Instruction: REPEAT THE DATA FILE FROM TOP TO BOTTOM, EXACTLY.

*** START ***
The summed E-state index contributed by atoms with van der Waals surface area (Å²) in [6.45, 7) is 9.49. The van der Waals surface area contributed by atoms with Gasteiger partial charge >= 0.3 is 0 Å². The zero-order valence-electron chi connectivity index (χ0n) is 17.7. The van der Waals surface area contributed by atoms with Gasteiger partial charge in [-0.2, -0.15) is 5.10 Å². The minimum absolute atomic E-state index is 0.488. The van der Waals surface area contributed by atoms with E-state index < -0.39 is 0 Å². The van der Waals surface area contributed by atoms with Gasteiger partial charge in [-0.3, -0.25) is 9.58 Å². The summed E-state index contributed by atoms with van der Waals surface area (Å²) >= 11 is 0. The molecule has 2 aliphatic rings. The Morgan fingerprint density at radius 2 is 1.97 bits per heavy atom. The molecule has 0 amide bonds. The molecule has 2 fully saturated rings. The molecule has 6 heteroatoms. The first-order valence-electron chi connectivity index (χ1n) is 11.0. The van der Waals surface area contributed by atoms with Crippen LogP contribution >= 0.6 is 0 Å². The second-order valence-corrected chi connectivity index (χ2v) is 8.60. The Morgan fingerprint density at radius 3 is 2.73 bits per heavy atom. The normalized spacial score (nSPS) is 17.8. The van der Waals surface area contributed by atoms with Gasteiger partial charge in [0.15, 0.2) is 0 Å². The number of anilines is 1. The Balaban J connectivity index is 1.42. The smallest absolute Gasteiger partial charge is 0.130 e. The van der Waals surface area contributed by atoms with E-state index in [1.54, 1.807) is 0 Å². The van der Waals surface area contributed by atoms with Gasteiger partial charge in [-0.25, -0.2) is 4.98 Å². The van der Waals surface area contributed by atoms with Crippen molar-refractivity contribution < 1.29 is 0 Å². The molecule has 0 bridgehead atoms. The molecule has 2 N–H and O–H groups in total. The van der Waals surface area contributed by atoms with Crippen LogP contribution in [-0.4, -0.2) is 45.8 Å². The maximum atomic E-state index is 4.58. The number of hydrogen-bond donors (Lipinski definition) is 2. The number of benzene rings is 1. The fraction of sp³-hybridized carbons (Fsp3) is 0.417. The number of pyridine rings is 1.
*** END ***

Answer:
The summed E-state index contributed by atoms with van der Waals surface area (Å²) in [6.45, 7) is 9.49. The van der Waals surface area contributed by atoms with Gasteiger partial charge >= 0.3 is 0 Å². The zero-order valence-electron chi connectivity index (χ0n) is 17.7. The van der Waals surface area contributed by atoms with Gasteiger partial charge in [-0.2, -0.15) is 5.10 Å². The minimum absolute atomic E-state index is 0.488. The van der Waals surface area contributed by atoms with E-state index < -0.39 is 0 Å². The van der Waals surface area contributed by atoms with Gasteiger partial charge in [-0.3, -0.25) is 9.58 Å². The summed E-state index contributed by atoms with van der Waals surface area (Å²) >= 11 is 0. The molecule has 2 aliphatic rings. The Morgan fingerprint density at radius 2 is 1.97 bits per heavy atom. The molecule has 0 amide bonds. The molecule has 2 fully saturated rings. The molecule has 6 heteroatoms. The first-order valence-electron chi connectivity index (χ1n) is 11.0. The van der Waals surface area contributed by atoms with Crippen LogP contribution >= 0.6 is 0 Å². The second-order valence-corrected chi connectivity index (χ2v) is 8.60. The Morgan fingerprint density at radius 3 is 2.73 bits per heavy atom. The normalized spacial score (nSPS) is 17.8. The van der Waals surface area contributed by atoms with Gasteiger partial charge in [0.15, 0.2) is 0 Å². The number of anilines is 1. The Balaban J connectivity index is 1.42. The smallest absolute Gasteiger partial charge is 0.130 e. The van der Waals surface area contributed by atoms with E-state index in [1.54, 1.807) is 0 Å². The van der Waals surface area contributed by atoms with Gasteiger partial charge in [-0.25, -0.2) is 4.98 Å². The van der Waals surface area contributed by atoms with Crippen molar-refractivity contribution < 1.29 is 0 Å². The molecule has 0 bridgehead atoms. The molecule has 2 N–H and O–H groups in total. The van der Waals surface area contributed by atoms with Crippen LogP contribution in [-0.4, -0.2) is 45.8 Å². The maximum atomic E-state index is 4.58. The number of hydrogen-bond donors (Lipinski definition) is 2. The number of benzene rings is 1. The fraction of sp³-hybridized carbons (Fsp3) is 0.417. The number of pyridine rings is 1.